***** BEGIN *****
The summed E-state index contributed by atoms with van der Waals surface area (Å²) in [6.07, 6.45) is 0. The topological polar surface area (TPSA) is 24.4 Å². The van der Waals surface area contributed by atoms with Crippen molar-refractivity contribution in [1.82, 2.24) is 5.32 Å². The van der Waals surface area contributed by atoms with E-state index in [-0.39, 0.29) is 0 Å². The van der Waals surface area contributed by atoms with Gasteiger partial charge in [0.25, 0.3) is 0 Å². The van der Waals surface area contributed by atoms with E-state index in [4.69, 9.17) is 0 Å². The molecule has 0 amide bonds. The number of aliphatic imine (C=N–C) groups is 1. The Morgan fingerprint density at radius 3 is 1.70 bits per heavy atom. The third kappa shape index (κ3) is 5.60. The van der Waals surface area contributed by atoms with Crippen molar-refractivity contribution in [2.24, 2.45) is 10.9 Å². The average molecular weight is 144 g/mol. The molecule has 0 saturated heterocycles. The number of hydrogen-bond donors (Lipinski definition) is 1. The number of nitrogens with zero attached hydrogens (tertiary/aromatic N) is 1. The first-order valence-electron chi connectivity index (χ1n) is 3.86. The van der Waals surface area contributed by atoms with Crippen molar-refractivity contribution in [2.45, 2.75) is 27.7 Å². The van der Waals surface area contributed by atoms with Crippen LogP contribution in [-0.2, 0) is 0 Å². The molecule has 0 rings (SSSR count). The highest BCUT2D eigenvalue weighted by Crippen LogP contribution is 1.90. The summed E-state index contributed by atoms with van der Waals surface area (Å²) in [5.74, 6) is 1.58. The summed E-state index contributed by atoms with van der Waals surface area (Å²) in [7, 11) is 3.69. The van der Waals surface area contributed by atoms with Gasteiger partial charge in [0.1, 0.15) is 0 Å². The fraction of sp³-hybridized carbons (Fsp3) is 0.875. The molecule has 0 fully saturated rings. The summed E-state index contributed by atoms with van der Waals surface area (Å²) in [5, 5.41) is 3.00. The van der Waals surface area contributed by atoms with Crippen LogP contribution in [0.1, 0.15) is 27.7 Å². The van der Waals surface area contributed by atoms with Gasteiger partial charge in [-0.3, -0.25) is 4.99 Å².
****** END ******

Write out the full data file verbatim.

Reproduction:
The summed E-state index contributed by atoms with van der Waals surface area (Å²) in [6.07, 6.45) is 0. The topological polar surface area (TPSA) is 24.4 Å². The van der Waals surface area contributed by atoms with Crippen molar-refractivity contribution in [1.82, 2.24) is 5.32 Å². The van der Waals surface area contributed by atoms with E-state index in [-0.39, 0.29) is 0 Å². The van der Waals surface area contributed by atoms with Gasteiger partial charge in [0.25, 0.3) is 0 Å². The van der Waals surface area contributed by atoms with E-state index in [4.69, 9.17) is 0 Å². The molecule has 0 amide bonds. The number of aliphatic imine (C=N–C) groups is 1. The Morgan fingerprint density at radius 3 is 1.70 bits per heavy atom. The third kappa shape index (κ3) is 5.60. The van der Waals surface area contributed by atoms with Crippen molar-refractivity contribution in [2.24, 2.45) is 10.9 Å². The average molecular weight is 144 g/mol. The molecule has 0 saturated heterocycles. The number of hydrogen-bond donors (Lipinski definition) is 1. The number of nitrogens with zero attached hydrogens (tertiary/aromatic N) is 1. The first-order valence-electron chi connectivity index (χ1n) is 3.86. The van der Waals surface area contributed by atoms with Crippen molar-refractivity contribution in [2.45, 2.75) is 27.7 Å². The van der Waals surface area contributed by atoms with Crippen LogP contribution in [-0.2, 0) is 0 Å². The molecule has 0 rings (SSSR count). The highest BCUT2D eigenvalue weighted by Crippen LogP contribution is 1.90. The summed E-state index contributed by atoms with van der Waals surface area (Å²) in [5.74, 6) is 1.58. The summed E-state index contributed by atoms with van der Waals surface area (Å²) in [7, 11) is 3.69. The van der Waals surface area contributed by atoms with Gasteiger partial charge in [0.1, 0.15) is 0 Å². The fraction of sp³-hybridized carbons (Fsp3) is 0.875. The molecule has 0 fully saturated rings. The summed E-state index contributed by atoms with van der Waals surface area (Å²) in [5, 5.41) is 3.00. The van der Waals surface area contributed by atoms with Crippen LogP contribution in [0.1, 0.15) is 27.7 Å². The van der Waals surface area contributed by atoms with Gasteiger partial charge in [-0.3, -0.25) is 4.99 Å².